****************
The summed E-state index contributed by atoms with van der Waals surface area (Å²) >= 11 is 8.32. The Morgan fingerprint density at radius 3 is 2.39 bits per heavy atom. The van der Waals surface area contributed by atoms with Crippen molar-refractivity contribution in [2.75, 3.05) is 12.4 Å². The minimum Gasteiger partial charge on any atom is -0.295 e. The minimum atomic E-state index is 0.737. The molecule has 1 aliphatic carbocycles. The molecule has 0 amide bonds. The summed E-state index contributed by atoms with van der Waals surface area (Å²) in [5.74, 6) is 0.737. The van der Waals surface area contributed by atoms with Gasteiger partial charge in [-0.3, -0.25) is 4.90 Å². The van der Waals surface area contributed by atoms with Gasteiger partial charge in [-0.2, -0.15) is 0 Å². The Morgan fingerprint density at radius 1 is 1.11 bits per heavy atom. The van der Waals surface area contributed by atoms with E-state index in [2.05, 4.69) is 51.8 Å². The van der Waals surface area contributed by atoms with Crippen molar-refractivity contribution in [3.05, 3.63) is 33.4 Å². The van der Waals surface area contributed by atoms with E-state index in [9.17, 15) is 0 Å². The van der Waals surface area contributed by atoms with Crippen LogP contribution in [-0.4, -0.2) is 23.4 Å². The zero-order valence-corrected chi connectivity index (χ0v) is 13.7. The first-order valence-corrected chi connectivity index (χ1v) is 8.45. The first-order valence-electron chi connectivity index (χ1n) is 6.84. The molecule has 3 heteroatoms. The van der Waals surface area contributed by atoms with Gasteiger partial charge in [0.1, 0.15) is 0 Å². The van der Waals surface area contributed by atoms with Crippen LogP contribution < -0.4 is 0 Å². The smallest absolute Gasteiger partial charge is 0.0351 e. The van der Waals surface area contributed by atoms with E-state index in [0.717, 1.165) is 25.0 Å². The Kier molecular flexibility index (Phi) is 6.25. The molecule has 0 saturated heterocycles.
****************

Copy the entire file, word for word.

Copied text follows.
The summed E-state index contributed by atoms with van der Waals surface area (Å²) >= 11 is 8.32. The Morgan fingerprint density at radius 3 is 2.39 bits per heavy atom. The van der Waals surface area contributed by atoms with Crippen molar-refractivity contribution in [2.75, 3.05) is 12.4 Å². The minimum Gasteiger partial charge on any atom is -0.295 e. The minimum atomic E-state index is 0.737. The molecule has 1 aliphatic carbocycles. The molecule has 0 amide bonds. The summed E-state index contributed by atoms with van der Waals surface area (Å²) in [5.74, 6) is 0.737. The van der Waals surface area contributed by atoms with Gasteiger partial charge in [-0.3, -0.25) is 4.90 Å². The van der Waals surface area contributed by atoms with Gasteiger partial charge in [-0.2, -0.15) is 0 Å². The Morgan fingerprint density at radius 1 is 1.11 bits per heavy atom. The van der Waals surface area contributed by atoms with E-state index in [2.05, 4.69) is 51.8 Å². The van der Waals surface area contributed by atoms with Crippen molar-refractivity contribution in [3.05, 3.63) is 33.4 Å². The van der Waals surface area contributed by atoms with E-state index in [9.17, 15) is 0 Å². The van der Waals surface area contributed by atoms with Crippen LogP contribution in [-0.4, -0.2) is 23.4 Å². The zero-order valence-corrected chi connectivity index (χ0v) is 13.7. The first-order valence-corrected chi connectivity index (χ1v) is 8.45. The first-order valence-electron chi connectivity index (χ1n) is 6.84. The molecule has 3 heteroatoms. The van der Waals surface area contributed by atoms with Gasteiger partial charge in [0.1, 0.15) is 0 Å². The van der Waals surface area contributed by atoms with Crippen LogP contribution < -0.4 is 0 Å². The smallest absolute Gasteiger partial charge is 0.0351 e. The van der Waals surface area contributed by atoms with E-state index in [0.717, 1.165) is 25.0 Å². The Kier molecular flexibility index (Phi) is 6.25. The molecule has 0 saturated heterocycles.